Thirty years ago, photographer, Jamie Morgan with his friend and collaborator, Ray Petri showed up at the offices of street culture magazine, The Face, with a new editorial.

The pair had produced work for the magazine before, but this time was different – it was to be game changing. A black and white photo of an intense thirteen-year-old boy called Felix, with the eyes of a gangster, stared out from the front cover – the word ‘Killer’ pinned to his hat. This, together with the models from the streets and androgynous figures that populated the pages, was the start of a style revolution; the killer image would become an icon of the era.

 

 

But Buffalo was about much more than style. It was an attitude and a way of life that emerged from London’s post punk melting pot of cultures, tribes and individuals – the outsiders in Thatcher’s Britain. These were people cast in the same mould, with the same attitude as the diverse, self-expressive rebels who first wore and continue to wear Dr. Martens. The name was inspired by underdogs, like the black infantrymen of Bob Marley’s ‘Buffalo Soldier’. It began as a collective of artists, models, photographers and musicians held together by the force of nature (and first person to call himself a stylist), Ray Petri. It became a turning point for the entire fashion industry.

Ray collided high fashion with uniforms, tribal costumes and sports gear. He collaged myriad influences but created distinctive, consistent looks of which Dr. Martens boots and shoes were a key component. Suddenly, a boy in a trench coat and boxer shorts or a sarong could look tough and empowered.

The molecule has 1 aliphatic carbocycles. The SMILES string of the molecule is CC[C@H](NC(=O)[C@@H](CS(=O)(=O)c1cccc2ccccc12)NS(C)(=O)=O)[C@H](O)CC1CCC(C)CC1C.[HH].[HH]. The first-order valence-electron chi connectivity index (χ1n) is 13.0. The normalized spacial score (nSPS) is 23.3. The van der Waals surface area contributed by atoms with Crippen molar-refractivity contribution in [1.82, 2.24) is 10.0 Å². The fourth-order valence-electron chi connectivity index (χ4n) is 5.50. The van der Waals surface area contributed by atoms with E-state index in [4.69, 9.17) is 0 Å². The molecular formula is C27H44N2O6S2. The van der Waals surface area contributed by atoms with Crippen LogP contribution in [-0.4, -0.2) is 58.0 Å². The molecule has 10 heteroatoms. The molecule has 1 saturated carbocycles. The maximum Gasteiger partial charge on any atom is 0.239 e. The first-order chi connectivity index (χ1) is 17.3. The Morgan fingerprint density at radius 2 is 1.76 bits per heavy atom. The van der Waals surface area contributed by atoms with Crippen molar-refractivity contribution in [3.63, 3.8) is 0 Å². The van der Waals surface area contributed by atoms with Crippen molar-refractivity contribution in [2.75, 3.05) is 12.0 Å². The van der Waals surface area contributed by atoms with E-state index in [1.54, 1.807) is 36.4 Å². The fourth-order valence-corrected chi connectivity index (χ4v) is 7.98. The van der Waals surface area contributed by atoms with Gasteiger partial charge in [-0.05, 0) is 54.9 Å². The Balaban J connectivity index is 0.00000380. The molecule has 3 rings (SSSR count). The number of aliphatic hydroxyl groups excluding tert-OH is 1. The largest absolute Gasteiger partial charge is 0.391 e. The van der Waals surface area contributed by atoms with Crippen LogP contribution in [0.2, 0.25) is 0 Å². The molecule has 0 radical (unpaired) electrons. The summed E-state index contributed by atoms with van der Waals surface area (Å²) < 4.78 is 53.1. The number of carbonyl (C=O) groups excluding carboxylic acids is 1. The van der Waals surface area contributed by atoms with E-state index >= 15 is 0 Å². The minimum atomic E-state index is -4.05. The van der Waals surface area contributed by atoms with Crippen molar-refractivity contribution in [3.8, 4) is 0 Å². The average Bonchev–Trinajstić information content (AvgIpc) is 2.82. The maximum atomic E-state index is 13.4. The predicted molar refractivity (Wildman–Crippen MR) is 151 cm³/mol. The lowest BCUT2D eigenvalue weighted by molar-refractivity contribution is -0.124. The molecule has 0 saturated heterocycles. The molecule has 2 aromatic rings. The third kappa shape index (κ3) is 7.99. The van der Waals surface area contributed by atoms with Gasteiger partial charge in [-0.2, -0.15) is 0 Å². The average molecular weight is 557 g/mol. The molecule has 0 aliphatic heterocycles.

Fashion moves so quickly and yet Buffalo’s influence is ever-present. This rebellious self-expression became timeless in its authenticity and cultural relevance. For AW15, Dr. Martens have taken inspiration from the Buffalo movement and its styling. Technical fabrics have replaced traditional leathers and monochrome styles sit alongside rugged utility wear with bulbous toes and padded collars to mimic Buffalo styling.

To mark this 30th anniversary, Jamie Morgan, Barry Kamen and Dr. Martens have joined forces to create a contemporary interpretation of this pioneering and enduring style with a collection of striking images and a film narrated by original Buffalo girl, Neneh Cherry, documenting both the historic and modern influence of Buffalo and how Dr. Martens were an integral part of this enduring movement.

Shop the collection at Dr. Martens Manchester, 35 Market Street, M1 1WR or at www.drmartens.com.

 

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